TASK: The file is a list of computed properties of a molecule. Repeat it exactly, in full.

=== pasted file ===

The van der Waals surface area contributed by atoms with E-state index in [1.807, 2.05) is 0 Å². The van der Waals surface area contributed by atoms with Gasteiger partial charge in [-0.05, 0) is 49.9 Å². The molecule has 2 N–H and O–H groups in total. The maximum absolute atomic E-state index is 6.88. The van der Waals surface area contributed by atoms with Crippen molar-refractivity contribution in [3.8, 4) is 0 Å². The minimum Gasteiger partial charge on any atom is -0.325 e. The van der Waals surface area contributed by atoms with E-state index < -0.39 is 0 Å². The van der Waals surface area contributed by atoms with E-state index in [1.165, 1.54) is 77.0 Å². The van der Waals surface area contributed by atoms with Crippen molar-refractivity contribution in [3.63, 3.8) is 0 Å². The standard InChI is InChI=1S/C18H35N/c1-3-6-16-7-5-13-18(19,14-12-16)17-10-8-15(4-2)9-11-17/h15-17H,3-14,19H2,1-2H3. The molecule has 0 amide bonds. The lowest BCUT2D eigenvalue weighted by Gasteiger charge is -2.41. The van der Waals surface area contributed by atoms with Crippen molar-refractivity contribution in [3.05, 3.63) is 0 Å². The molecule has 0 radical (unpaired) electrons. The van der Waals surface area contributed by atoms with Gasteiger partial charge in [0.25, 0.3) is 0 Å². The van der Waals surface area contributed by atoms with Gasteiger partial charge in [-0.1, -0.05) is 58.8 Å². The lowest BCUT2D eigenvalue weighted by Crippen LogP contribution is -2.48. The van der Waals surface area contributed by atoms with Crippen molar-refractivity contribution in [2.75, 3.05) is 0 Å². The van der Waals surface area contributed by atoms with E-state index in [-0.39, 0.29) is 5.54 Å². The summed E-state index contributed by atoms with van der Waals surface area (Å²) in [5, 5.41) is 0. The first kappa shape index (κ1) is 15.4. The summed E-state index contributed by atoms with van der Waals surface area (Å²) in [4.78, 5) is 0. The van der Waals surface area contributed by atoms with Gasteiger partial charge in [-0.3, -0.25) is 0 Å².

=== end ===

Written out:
The van der Waals surface area contributed by atoms with E-state index in [1.807, 2.05) is 0 Å². The van der Waals surface area contributed by atoms with Gasteiger partial charge in [-0.05, 0) is 49.9 Å². The molecule has 2 N–H and O–H groups in total. The maximum absolute atomic E-state index is 6.88. The van der Waals surface area contributed by atoms with Crippen molar-refractivity contribution in [3.8, 4) is 0 Å². The minimum Gasteiger partial charge on any atom is -0.325 e. The van der Waals surface area contributed by atoms with E-state index < -0.39 is 0 Å². The van der Waals surface area contributed by atoms with E-state index in [1.165, 1.54) is 77.0 Å². The van der Waals surface area contributed by atoms with Crippen molar-refractivity contribution in [3.63, 3.8) is 0 Å². The standard InChI is InChI=1S/C18H35N/c1-3-6-16-7-5-13-18(19,14-12-16)17-10-8-15(4-2)9-11-17/h15-17H,3-14,19H2,1-2H3. The molecule has 0 amide bonds. The lowest BCUT2D eigenvalue weighted by Gasteiger charge is -2.41. The van der Waals surface area contributed by atoms with Crippen molar-refractivity contribution in [3.05, 3.63) is 0 Å². The molecule has 0 radical (unpaired) electrons. The van der Waals surface area contributed by atoms with Gasteiger partial charge in [0.25, 0.3) is 0 Å². The van der Waals surface area contributed by atoms with Gasteiger partial charge in [-0.1, -0.05) is 58.8 Å². The lowest BCUT2D eigenvalue weighted by Crippen LogP contribution is -2.48. The van der Waals surface area contributed by atoms with Crippen molar-refractivity contribution in [2.75, 3.05) is 0 Å². The van der Waals surface area contributed by atoms with E-state index in [-0.39, 0.29) is 5.54 Å². The summed E-state index contributed by atoms with van der Waals surface area (Å²) in [5, 5.41) is 0. The first kappa shape index (κ1) is 15.4. The summed E-state index contributed by atoms with van der Waals surface area (Å²) in [4.78, 5) is 0. The van der Waals surface area contributed by atoms with Gasteiger partial charge in [-0.3, -0.25) is 0 Å².